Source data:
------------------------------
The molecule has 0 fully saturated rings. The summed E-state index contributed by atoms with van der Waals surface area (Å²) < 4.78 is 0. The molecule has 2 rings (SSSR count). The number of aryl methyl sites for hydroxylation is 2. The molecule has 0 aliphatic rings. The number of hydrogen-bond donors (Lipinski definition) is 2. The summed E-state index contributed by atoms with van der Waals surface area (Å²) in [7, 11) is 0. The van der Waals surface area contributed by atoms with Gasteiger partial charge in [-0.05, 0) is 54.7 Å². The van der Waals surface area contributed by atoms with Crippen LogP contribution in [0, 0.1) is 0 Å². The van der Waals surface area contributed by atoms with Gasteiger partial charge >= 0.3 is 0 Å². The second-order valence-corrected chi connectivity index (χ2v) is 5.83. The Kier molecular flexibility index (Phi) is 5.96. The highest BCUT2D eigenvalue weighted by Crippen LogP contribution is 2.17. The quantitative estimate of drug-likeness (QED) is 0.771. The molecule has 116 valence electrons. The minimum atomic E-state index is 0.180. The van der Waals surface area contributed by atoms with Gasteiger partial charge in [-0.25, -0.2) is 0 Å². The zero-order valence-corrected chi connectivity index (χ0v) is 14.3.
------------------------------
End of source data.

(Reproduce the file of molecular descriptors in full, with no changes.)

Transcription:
The molecule has 0 fully saturated rings. The summed E-state index contributed by atoms with van der Waals surface area (Å²) < 4.78 is 0. The molecule has 2 rings (SSSR count). The number of aryl methyl sites for hydroxylation is 2. The molecule has 0 aliphatic rings. The number of hydrogen-bond donors (Lipinski definition) is 2. The summed E-state index contributed by atoms with van der Waals surface area (Å²) in [7, 11) is 0. The van der Waals surface area contributed by atoms with Gasteiger partial charge in [-0.05, 0) is 54.7 Å². The van der Waals surface area contributed by atoms with Crippen LogP contribution in [0, 0.1) is 0 Å². The van der Waals surface area contributed by atoms with Gasteiger partial charge >= 0.3 is 0 Å². The second-order valence-corrected chi connectivity index (χ2v) is 5.83. The Kier molecular flexibility index (Phi) is 5.96. The highest BCUT2D eigenvalue weighted by Crippen LogP contribution is 2.17. The quantitative estimate of drug-likeness (QED) is 0.771. The molecule has 116 valence electrons. The minimum atomic E-state index is 0.180. The van der Waals surface area contributed by atoms with Gasteiger partial charge in [-0.25, -0.2) is 0 Å². The zero-order valence-corrected chi connectivity index (χ0v) is 14.3.